[3] All of the applications in this case were received after the expiration of the "good cause" period, so this exception is not relevant to our decision.

[4] The reasons advanced for untimeliness were as follows: (1) Howard Wickersham medical disability and failure to receive application materials (2) James Wickersham failure to receive application materials (3) Leroy Clendenen lack of notice of Isakson application period until deadline had passed (4) Roy Beaver lack of notice of right to apply and of application deadline (5) Grigory Gostevskyh failure to receive notification of the application process, inability to speak English, and Commission failure to interpret a 1975 letter as a request for an application (6) Artemy Polushkin no reason offered.

[5] Alaska Const. art. 1, § 7.

[6] These provisions of the Administrative Procedure Act are made applicable to the Commission under AS 16.43.120(b).

[7] See Kenai Peninsula Fisherman's Cooperative Ass'n.v. State, 628 P.2d 897, 906 (Alaska 1981).

[8] See infra Part III where we conclude that the use of a deadline does not violate appellants' rights to equal protection.

[9] Although in their reply brief appellants make a generalized assertion that they fall within the exceptions, the Commission rejected this contention for each appellant. We find these conclusions supported by substantial evidence in the record. Keiner v. City of Anchorage, 378 P.2d 406, 411 (Alaska 1963).

[10] Appellants also contend that the Commission's "misadvice or lost in the mail" policy violates their rights to equal protection. For the reasons expressed in Part II of this opinion, this contention is without merit.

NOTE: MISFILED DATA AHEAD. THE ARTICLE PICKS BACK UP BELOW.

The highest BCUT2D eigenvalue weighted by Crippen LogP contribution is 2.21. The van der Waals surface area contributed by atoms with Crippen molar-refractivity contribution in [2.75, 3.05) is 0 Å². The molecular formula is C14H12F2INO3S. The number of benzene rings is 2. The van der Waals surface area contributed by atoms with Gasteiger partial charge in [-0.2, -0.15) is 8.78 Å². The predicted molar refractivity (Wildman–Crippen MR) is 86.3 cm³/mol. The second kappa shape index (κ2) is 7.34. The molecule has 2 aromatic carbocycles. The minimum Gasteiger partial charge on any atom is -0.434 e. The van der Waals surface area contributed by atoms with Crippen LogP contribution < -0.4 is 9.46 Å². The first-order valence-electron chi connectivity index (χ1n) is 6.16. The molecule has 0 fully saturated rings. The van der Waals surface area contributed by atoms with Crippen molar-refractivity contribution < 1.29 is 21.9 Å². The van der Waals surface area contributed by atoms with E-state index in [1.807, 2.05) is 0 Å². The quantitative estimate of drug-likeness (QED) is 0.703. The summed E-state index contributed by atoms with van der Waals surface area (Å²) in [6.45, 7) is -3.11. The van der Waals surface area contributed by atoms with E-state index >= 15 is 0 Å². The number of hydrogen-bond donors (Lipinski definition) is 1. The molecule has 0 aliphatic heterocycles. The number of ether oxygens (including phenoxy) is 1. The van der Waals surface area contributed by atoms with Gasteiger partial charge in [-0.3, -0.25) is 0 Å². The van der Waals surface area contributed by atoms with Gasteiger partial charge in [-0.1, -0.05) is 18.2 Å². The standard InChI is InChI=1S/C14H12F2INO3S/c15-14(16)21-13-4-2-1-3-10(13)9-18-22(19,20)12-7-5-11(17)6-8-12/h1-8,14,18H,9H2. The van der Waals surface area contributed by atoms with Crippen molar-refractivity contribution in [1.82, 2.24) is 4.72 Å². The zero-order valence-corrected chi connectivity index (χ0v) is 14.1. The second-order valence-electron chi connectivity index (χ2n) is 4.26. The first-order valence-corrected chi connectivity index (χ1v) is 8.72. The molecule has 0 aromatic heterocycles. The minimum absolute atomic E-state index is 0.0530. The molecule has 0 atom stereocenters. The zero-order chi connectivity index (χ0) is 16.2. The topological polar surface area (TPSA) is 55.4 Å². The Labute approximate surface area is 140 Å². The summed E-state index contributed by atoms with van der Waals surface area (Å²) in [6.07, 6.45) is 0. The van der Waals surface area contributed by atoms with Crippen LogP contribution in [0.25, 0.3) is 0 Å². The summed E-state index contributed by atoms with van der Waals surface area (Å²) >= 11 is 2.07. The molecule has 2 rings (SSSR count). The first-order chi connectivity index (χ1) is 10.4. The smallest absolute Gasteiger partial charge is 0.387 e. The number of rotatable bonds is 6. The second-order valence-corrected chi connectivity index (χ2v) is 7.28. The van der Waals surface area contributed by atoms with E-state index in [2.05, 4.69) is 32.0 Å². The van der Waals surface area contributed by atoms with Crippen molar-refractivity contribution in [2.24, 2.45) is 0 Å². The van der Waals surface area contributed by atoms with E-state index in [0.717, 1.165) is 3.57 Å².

[11] See supra note 3 for a discussion of the closing dates applicable to appellants.

[12] We have previously determined that the right to a limited entry permit is not a fundamental right, nor is the classification in question suspect. Isakson v. Rickey, 550 P.2d 359, 363 (Alaska 1976). Thus, there is no need to invoke the strict scrutiny analysis required in such cases under the federal constitution. State v. Erickson, 574 P.2d 1, 11-12 (Alaska 1978).

[13] Since the intensified rational basis test adopted in Alaska subjects classifications to greater scrutiny than the federal rational basis test, we limit our discussion to whether the challenged regulations satisfy state equal protection. Rose v. Commercial Fisheries Entry Comm'n, 647 P.2d 154, 158 (Alaska 1982). Since we determine that the Alaska test is satisfied, it follows necessarily that federal equal protection is also satisfied.

[14] Isakson, 550 P.2d at 363; Commercial Fisheries Entry Comm'n.v. Apokedak, 606 P.2d 1255, 1262 (Alaska 1980).